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“Earlier, scholars had to personally visit the ORI or communicate with us study manuscript. This was time-consuming. Digitisation enables easy access of the documents and scripts from any of the part of the world and at any time. It will save a lot of time, energy and money,” he added.

Oldest extant copy of Kautilya’s Arthashastra manuscript which measures 37×5 cms stored at ORI.

The world’s longest palm-leaf manuscript Viramahesvarachara Sangraha written by Nilakantha Nagamathacharya too will be digitised. The manuscript measures 2.95 feet and is 300 years old. It is a bundle of 180 palm leaves, each measuring 90 cm or 2.95 ft and about 4 to 5 centimetres in width.

Viramahesvarachara Sangraha is a scholarly work espousing the Veerashaiva philosophy and the full manuscript could run into nearly 300 chapters. The ORI has preserved it in a specially designed wooden case. “A special scanner will be procured from China to scan and document the manuscript. This will help in the digitisation process. We are corresponding with Chinese firms to supply the scanner,” said ORI officials.

The 300-year-old Viramahesvarachara Sangraha manuscript, the world’s longest palm-leaf manuscript. It is a bundle of 180 palm leaves, each measuring 90 cm or 2.95 ft and about 4 to 5 centimetres in width. The second photo is of the tiniest Bhagavad Gita at ORI.

Waferfiche technology to preserve, archive manuscripts

At a programme held in ORI in January this year, Mysuru-Kodagu MP Pratap Simha took along P.R. Mukund, the founder of Bengaluru-based Tara Prakashana to look into the ways and means to conserve the rare manuscripts. Tara Prakashana is a pioneer in e-publishing had digitised over 3,000 palm scripts pertaining to ancient medicine.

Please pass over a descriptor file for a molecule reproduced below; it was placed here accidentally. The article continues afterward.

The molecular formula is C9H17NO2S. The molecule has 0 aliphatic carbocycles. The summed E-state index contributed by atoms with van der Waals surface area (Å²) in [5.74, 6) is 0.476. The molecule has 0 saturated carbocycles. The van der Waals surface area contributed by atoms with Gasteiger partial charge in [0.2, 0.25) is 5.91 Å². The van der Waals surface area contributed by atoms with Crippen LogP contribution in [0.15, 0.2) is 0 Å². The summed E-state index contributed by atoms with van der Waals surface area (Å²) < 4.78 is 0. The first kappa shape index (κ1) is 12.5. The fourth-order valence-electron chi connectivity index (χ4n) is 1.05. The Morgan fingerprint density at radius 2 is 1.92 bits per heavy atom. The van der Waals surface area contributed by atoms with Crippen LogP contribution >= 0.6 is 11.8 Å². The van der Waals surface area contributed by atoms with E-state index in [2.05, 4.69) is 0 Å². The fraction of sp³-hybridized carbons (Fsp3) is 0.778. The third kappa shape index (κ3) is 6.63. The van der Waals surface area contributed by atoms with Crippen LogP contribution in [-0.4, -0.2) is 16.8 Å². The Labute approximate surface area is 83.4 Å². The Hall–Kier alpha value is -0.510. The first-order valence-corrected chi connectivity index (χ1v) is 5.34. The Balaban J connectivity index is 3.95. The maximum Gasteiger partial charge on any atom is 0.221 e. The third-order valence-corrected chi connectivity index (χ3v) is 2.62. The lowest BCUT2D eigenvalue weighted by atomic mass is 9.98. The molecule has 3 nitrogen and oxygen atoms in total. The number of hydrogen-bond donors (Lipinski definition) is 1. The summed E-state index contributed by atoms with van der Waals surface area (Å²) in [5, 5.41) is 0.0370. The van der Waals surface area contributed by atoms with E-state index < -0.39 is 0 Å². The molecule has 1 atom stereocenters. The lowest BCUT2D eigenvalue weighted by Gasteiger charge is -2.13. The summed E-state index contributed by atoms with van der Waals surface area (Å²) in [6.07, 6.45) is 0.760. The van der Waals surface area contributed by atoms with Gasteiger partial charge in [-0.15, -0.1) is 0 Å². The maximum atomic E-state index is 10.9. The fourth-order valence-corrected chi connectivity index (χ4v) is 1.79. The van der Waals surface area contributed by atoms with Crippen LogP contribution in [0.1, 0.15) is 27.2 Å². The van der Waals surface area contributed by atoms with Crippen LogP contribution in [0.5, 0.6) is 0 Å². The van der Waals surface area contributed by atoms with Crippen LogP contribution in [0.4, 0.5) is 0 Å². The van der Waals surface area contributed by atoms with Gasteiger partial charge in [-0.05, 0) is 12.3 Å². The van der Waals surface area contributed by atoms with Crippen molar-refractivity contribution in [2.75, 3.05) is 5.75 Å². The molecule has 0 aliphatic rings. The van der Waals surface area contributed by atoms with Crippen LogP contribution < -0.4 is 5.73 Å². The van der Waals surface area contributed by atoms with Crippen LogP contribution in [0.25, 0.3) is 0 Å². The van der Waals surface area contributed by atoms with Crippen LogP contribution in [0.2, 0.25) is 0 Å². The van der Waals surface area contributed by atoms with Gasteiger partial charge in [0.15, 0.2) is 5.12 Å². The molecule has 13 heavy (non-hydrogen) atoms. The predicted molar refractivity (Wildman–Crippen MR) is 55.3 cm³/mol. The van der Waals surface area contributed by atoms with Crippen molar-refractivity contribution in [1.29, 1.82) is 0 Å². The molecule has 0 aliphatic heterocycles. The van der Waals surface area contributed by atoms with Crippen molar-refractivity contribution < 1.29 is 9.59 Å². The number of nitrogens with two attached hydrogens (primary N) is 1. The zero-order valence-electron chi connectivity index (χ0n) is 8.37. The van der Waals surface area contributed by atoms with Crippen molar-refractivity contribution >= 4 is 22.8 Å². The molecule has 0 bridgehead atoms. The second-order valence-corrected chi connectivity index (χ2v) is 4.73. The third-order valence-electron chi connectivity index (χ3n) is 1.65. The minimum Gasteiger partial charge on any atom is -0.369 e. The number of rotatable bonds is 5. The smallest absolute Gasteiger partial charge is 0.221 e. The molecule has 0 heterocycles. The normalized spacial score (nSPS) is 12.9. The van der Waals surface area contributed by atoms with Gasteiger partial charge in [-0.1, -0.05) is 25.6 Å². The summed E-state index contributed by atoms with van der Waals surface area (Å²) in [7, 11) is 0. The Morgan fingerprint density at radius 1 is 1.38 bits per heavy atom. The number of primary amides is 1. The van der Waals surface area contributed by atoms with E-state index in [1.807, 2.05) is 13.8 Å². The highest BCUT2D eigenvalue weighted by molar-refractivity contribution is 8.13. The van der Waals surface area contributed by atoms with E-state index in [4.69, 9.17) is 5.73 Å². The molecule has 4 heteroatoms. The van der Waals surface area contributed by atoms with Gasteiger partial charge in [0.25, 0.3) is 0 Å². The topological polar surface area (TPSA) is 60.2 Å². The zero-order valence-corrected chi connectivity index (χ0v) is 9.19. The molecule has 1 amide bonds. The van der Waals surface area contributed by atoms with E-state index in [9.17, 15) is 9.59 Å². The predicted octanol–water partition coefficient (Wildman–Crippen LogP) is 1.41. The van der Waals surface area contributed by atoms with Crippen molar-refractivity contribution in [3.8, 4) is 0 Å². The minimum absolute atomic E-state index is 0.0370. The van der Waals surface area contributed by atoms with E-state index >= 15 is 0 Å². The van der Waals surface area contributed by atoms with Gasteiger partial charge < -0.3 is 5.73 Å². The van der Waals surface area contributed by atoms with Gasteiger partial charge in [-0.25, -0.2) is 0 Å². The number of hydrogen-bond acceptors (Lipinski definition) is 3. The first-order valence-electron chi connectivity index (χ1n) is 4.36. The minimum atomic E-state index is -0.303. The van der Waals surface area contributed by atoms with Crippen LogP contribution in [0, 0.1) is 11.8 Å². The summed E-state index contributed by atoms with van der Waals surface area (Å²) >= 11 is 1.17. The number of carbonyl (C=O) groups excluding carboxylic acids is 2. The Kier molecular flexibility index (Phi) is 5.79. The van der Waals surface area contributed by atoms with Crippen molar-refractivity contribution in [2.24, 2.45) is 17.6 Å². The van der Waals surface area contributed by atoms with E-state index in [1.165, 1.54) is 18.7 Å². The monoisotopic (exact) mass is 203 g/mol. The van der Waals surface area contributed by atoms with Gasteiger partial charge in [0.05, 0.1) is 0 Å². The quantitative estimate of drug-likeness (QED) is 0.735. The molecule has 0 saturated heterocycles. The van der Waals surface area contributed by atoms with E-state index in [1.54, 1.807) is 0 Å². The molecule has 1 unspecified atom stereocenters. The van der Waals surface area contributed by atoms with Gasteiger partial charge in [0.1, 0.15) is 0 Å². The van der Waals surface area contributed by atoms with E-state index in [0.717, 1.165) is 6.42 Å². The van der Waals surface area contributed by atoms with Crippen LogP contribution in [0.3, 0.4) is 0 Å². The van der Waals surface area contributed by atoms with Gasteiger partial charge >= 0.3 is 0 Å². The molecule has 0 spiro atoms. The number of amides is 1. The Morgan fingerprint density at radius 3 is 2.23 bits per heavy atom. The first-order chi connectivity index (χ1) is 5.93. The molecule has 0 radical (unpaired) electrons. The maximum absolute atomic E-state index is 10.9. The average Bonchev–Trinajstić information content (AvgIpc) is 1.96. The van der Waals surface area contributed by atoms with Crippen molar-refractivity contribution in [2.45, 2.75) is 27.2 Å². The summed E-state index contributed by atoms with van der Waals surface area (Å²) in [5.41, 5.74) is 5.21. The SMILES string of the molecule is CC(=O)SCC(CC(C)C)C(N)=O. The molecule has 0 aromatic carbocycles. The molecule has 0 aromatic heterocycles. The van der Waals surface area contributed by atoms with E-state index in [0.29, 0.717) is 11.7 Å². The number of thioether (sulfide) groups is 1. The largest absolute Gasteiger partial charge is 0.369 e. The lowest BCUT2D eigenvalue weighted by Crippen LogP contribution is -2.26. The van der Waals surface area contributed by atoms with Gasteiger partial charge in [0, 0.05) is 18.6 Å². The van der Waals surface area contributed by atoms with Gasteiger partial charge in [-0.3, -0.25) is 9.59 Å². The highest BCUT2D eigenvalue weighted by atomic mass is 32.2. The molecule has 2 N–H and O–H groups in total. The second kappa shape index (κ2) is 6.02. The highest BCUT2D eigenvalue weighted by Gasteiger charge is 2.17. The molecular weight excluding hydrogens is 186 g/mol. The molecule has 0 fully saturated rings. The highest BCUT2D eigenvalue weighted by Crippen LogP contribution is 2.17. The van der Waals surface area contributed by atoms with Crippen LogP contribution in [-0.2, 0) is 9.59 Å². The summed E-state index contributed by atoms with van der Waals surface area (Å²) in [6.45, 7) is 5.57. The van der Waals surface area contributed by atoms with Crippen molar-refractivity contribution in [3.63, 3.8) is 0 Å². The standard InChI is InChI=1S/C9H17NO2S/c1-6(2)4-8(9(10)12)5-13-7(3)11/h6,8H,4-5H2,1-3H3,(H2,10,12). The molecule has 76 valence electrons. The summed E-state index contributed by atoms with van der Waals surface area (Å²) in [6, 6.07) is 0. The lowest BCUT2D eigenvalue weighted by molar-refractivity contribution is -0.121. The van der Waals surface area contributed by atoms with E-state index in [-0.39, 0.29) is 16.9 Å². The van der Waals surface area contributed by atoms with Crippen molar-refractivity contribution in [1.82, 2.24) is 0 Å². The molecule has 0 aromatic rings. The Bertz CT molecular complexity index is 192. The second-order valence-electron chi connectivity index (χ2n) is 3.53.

Tara Prakashana uses “Waferfiche” technology to digitise palm leaf manuscripts and books. This technology that will preserve the text for at least 500 years requires no care and is fire-and water-resistant.

Waferfiche technology is used as the medium for archival of the manuscripts. It is a patented technology developed by NanoArk Corporation, USA that is a replacement for microfilm and microfiche. Waferfiche has a very hardy substrate developed using semiconductor manufacturing technology that is capable of withstanding humidity, water, and temperatures over 5,000 Degrees Celsius, thereby being an excellent medium for archiving data and disaster recovery for very long periods of time.

“In this, we use semiconductor technology to emboss the images in metal on Silicon wafers. This will last for a many hundreds of years, and is water and fire proof,” says Mukund.